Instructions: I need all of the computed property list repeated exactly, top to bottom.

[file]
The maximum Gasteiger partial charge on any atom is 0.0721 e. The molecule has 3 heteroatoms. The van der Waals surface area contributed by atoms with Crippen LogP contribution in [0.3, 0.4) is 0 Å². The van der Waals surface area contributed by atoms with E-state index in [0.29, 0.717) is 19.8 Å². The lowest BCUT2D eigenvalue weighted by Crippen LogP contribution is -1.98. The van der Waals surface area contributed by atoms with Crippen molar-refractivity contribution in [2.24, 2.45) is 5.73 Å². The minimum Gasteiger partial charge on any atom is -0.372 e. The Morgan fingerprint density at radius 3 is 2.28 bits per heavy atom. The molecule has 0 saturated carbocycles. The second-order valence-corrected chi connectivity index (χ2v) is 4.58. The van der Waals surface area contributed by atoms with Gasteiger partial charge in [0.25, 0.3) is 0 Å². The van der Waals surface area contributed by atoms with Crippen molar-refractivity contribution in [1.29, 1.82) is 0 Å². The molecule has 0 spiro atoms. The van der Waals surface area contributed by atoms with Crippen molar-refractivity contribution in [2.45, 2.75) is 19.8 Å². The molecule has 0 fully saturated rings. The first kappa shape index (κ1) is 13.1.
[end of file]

The maximum Gasteiger partial charge on any atom is 0.0721 e. The molecule has 3 heteroatoms. The van der Waals surface area contributed by atoms with Crippen LogP contribution in [0.3, 0.4) is 0 Å². The van der Waals surface area contributed by atoms with E-state index in [0.29, 0.717) is 19.8 Å². The lowest BCUT2D eigenvalue weighted by Crippen LogP contribution is -1.98. The van der Waals surface area contributed by atoms with Crippen molar-refractivity contribution in [2.24, 2.45) is 5.73 Å². The minimum Gasteiger partial charge on any atom is -0.372 e. The Morgan fingerprint density at radius 3 is 2.28 bits per heavy atom. The molecule has 0 saturated carbocycles. The second-order valence-corrected chi connectivity index (χ2v) is 4.58. The van der Waals surface area contributed by atoms with Gasteiger partial charge in [0.25, 0.3) is 0 Å². The van der Waals surface area contributed by atoms with Crippen molar-refractivity contribution in [1.29, 1.82) is 0 Å². The molecule has 0 spiro atoms. The van der Waals surface area contributed by atoms with Crippen molar-refractivity contribution in [2.45, 2.75) is 19.8 Å². The molecule has 0 fully saturated rings. The first kappa shape index (κ1) is 13.1.